Colossians 1:9

Colossians 1:9

For this cause we also
Not merely for their love to the apostle, and the rest that were with him; which sense is too much contracted, and carries some appearance of meanness and selfishness; but because of their faith in Christ, their love to all the saints, and the good hope they had of eternal happiness; and because they had heard the Gospel, and truly knew it, and sincerely professed it: therefore,

since the day we heard [it], do not cease to pray for you, and to
desire;
which shows that the apostles prayed without ceasing; not that they were every moment praying, without intermission, but that they were frequent and constant every day at the throne of grace; and as often as they were there, they were mindful of these Colossians, even ever since they heard of their reception of the Gospel, of their profession of it, and of the fruit it brought forth in them; and in their petitions "prayed" and "desired", earnestly and importunately entreated God on their behalf:

that ye might he filled with the knowledge of his will;
the will "of God", as the Syriac version reads it, by which is meant, not the secret will of God, according to the counsel of which he does all things in nature, providence, and grace, but his revealed will; and that either as it is signified in the law, which declares the good, and perfect, and acceptable will of God, relating to what he would have done, or avoided by his creatures; or rather, as it is exhibited in the Gospel, which contains the will of God respecting the salvation of his chosen ones; as that it is his will that Christ should obtain eternal redemption for them, to do which he voluntarily substituted himself in their room, came into this world, and has accomplished it; and that all those that are redeemed by Christ should be regenerated by the Spirit; and that whoever sees the Son, and believes in him, should not perish, but have everlasting life; as also, that all those whom he has chosen in Christ, and given to him, and he has redeemed by his blood, and who are sanctified by his Spirit, none of them should be lost, but that they should be all saved with an everlasting salvation. Now the apostle does, not pray that they might have a "knowledge" of this will of God, for some knowledge of it they had already; they had heard of the hope laid up in heaven, in the truth of the word of the Gospel; they had not only had the external, revelation, and had heard the Gospel outwardly preached, but they had known truly the grace of God; and therefore what he asks for is, that they might be "filled" with the knowledge of it; which supposes that they had knowledge, but it was not full and complete; it was imperfect, as is the knowledge of the best of saints in this life; and that they might have a larger measure of it, and such a fulness of it as they were capable of in the present state, and not such an one as the saints will have in heaven, when they shall know even as they are known. He adds,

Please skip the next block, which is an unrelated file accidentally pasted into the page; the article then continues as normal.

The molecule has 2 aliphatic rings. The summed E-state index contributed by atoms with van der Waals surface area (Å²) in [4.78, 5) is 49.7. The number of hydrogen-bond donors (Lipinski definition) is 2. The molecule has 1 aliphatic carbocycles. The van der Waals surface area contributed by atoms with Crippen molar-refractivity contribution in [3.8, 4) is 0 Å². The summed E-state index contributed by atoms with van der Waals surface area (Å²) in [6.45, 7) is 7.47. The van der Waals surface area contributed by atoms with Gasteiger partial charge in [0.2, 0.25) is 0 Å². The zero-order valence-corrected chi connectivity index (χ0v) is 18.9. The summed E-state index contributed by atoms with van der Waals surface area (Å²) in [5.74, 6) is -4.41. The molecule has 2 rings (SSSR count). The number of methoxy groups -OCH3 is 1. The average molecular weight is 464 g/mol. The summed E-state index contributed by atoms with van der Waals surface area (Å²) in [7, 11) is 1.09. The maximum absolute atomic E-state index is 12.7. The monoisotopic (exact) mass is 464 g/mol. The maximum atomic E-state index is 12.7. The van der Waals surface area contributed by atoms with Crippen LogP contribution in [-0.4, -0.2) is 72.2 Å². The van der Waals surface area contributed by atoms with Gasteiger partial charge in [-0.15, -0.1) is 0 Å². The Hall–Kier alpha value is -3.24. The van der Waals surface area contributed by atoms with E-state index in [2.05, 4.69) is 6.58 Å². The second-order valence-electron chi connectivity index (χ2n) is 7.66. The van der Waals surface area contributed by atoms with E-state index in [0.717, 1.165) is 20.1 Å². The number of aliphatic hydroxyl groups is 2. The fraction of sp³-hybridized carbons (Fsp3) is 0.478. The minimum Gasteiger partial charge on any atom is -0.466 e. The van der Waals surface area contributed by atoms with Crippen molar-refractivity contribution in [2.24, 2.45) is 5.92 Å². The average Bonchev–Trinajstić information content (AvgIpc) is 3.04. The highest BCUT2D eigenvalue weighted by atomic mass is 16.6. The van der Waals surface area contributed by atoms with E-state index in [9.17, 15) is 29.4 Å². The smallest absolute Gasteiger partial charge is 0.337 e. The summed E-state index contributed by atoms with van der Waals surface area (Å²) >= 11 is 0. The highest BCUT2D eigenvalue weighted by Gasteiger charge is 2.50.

in all wisdom and spiritual understanding;
his meaning is, that they might be led into all the wisdom of God, which is so largely displayed in the revelation of his will concerning the salvation of his people, which is made in the Gospel; which is the manifold wisdom of God, wherein he has abounded in all wisdom and prudence; and contains such a scheme of things, so wisely contrived and formed, that angels desire to look into it; and that they might have a "spiritual understanding" of the mysteries of grace, without which they cannot be discerned to spiritual advantage, nor indeed without the spirit of wisdom and revelation in the knowledge of them: and the Ethiopic version renders it, by "the prudence of the Holy Ghost": who searches the deep things of God, and reveals them to the saints, and improves and increases their spiritual and experimental knowledge of them, which is what is here intended.

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